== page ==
Combining x-ray reflection together with high resolution x-ray microscopy, scientists can now study interactions at the nanometer-scale which often can exhibit different properties and lead to new insights. Improving our understanding of interactions at the nanoscale holds promise to help us cure the sick, protect our environment and make us more secure.
This novel technique will lead to a better understanding of interfacial reactions at surfaces, such as ion adsorption, corrosion, and catalytic reactions. In particular, this method extends the capability of x-ray microscopy to observe sub-nanometer-sized interfacial features directly and in real time. This non-invasive approach complements the more widely used scanning probe microscopies and can image the topography of a solid surface without using probe-tips near the surface.
Argonne researchers together with Xradia, a firm specializing in x-ray optics and x-ray microscope systems, have achieved sensitivity to sub-nanometer sized features by using a phenomenon known as phase contrast. This breakthrough makes it possible to look directly at individual steps on a solid surface, borrowing a technique used previously in electron microscopy, "The ability to see individual nanometer-scale features is an important benchmark for X-ray microscopy" states Paul Fenter, Argonne National Laboratory Physicist. "Understanding interfacial reactivity is vital to many areas of science and technology, from the corrosion of metals to the transport of contaminants in the environment." Steve Wang of Xradia adds, "This technique opens up the possibility of watching these processes directly and will provide fundamentally new opportunities for understanding them."
This is a significant advance towards understanding the reactivity of solid-surfaces. Future studies will extend these measurements to the observation of real-time processes of mineral surfaces in contact with water. Employing a novel x-ray microscope setup developed by Xradia, and measurements performed at Argonne's Advanced Photon Source, home of the most brilliant X-ray source in the Western Hemisphere, was central to the teams' success.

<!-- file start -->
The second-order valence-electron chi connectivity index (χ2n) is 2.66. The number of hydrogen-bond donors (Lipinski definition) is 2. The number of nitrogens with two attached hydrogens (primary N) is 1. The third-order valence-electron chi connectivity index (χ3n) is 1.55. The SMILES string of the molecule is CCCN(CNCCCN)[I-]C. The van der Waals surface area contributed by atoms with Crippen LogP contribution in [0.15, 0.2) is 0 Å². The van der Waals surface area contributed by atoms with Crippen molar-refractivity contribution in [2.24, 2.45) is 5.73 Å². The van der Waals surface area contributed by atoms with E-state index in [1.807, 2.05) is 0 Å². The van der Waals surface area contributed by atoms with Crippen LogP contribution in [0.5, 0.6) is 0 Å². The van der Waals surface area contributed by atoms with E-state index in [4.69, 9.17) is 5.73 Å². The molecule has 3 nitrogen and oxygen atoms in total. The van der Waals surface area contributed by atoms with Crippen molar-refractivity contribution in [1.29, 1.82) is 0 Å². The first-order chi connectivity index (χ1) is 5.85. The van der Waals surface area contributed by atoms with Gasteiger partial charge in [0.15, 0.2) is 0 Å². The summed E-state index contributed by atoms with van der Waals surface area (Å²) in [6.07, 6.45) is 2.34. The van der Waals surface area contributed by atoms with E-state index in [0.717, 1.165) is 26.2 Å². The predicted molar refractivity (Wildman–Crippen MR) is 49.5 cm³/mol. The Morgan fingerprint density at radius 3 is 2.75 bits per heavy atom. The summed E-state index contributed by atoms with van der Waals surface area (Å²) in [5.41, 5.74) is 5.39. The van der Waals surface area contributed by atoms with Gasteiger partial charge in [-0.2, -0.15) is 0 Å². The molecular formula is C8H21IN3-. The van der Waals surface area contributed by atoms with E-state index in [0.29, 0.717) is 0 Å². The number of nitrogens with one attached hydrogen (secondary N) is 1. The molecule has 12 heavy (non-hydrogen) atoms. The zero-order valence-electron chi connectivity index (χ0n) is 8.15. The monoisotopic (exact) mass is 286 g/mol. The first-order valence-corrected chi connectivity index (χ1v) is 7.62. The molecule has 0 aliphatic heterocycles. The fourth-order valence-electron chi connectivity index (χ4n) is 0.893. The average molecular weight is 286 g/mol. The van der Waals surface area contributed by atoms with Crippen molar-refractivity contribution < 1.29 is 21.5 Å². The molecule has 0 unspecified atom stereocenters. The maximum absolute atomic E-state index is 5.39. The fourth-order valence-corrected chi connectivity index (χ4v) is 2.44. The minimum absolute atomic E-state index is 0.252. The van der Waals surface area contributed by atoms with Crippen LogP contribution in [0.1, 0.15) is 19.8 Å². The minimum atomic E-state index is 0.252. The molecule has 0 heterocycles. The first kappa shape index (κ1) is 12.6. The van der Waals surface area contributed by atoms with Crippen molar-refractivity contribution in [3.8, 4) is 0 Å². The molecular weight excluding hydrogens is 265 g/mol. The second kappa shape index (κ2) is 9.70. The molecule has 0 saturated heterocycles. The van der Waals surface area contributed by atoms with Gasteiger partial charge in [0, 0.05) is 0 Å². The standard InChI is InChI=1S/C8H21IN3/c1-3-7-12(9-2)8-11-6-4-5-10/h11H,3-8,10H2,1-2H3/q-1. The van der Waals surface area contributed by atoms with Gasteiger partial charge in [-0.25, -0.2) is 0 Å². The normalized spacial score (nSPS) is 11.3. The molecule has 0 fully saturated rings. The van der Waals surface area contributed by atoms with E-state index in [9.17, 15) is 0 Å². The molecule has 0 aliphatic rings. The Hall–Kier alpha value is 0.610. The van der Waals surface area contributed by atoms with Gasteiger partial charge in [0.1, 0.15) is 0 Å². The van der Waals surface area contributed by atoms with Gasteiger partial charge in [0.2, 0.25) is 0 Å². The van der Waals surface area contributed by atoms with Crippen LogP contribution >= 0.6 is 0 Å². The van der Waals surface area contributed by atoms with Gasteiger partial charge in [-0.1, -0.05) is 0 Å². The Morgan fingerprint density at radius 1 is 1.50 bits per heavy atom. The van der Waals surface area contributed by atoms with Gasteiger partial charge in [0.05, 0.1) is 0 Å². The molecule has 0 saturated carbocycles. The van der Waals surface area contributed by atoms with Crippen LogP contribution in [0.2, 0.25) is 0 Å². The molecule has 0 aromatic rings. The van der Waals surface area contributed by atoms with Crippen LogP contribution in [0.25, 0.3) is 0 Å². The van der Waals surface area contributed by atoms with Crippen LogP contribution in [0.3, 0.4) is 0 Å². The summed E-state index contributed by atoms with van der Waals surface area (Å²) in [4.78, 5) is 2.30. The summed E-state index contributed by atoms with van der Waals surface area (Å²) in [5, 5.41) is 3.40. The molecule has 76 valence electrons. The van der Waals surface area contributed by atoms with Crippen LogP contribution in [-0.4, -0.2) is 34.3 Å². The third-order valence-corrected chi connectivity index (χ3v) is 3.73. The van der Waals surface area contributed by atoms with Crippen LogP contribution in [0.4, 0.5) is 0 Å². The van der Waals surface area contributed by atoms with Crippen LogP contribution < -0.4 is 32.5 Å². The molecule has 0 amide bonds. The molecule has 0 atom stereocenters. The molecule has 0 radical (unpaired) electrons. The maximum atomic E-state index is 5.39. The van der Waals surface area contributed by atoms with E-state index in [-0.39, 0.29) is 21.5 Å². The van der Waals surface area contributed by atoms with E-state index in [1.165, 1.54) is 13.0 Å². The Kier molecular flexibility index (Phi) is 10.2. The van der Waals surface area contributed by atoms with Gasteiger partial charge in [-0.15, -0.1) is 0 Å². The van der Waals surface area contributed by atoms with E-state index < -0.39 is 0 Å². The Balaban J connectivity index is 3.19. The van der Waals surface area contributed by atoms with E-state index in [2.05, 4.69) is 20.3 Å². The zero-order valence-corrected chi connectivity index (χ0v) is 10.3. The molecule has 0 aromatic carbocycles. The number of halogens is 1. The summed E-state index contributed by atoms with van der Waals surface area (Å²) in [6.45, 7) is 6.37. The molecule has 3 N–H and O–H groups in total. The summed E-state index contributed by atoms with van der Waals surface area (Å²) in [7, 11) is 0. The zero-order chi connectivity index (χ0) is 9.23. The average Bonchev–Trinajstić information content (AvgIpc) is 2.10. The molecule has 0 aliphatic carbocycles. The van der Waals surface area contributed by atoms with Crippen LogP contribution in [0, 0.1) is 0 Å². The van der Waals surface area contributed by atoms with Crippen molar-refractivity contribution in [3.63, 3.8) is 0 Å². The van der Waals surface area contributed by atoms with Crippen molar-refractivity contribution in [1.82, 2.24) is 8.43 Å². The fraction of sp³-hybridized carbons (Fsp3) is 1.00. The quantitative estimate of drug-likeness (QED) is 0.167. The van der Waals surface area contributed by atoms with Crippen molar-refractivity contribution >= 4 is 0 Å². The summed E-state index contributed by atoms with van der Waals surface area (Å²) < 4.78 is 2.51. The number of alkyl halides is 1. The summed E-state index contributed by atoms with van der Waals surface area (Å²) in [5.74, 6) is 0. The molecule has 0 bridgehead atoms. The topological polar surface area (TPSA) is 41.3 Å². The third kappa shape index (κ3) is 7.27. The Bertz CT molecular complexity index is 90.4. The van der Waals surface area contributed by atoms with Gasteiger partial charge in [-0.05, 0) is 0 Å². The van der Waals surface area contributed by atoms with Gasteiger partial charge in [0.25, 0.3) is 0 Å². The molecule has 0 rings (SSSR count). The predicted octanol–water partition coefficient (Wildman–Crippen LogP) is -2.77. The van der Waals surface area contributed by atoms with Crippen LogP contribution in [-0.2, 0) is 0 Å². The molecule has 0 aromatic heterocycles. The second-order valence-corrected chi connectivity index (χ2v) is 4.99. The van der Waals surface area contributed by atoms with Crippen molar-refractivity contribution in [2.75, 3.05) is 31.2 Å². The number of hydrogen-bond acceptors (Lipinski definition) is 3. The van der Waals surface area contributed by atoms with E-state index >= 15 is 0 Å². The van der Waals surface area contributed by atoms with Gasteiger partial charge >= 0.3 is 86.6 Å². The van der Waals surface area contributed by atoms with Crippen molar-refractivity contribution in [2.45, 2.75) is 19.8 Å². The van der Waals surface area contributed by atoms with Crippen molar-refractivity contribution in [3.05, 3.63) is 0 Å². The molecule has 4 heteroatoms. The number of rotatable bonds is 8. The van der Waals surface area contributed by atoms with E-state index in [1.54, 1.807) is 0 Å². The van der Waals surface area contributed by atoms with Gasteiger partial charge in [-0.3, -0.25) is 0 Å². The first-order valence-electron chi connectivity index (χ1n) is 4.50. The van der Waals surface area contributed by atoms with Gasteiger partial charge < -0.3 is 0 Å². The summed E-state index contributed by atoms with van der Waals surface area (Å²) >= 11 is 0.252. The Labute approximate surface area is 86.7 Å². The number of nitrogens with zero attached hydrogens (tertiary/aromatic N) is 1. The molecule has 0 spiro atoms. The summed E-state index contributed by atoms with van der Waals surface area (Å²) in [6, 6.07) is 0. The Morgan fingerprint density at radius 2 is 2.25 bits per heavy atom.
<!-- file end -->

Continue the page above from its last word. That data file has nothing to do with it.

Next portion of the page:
Eleanor Taylor | EurekAlert!
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Smallest transistor worldwide switches current with a single atom in solid electrolyte
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Scientists at the University of California, Los Angeles present new research on a curious cosmic phenomenon known as "whistlers" -- very low frequency packets...
Scientists develop first tool to use machine learning methods to compute flow around interactively designable 3D objects. Tool will be presented at this year’s prestigious SIGGRAPH conference.
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Researchers from TU Graz and their industry partners have unveiled a world first: the prototype of a robot-controlled, high-speed combined charging system (CCS) for electric vehicles that enables series charging of cars in various parking positions.
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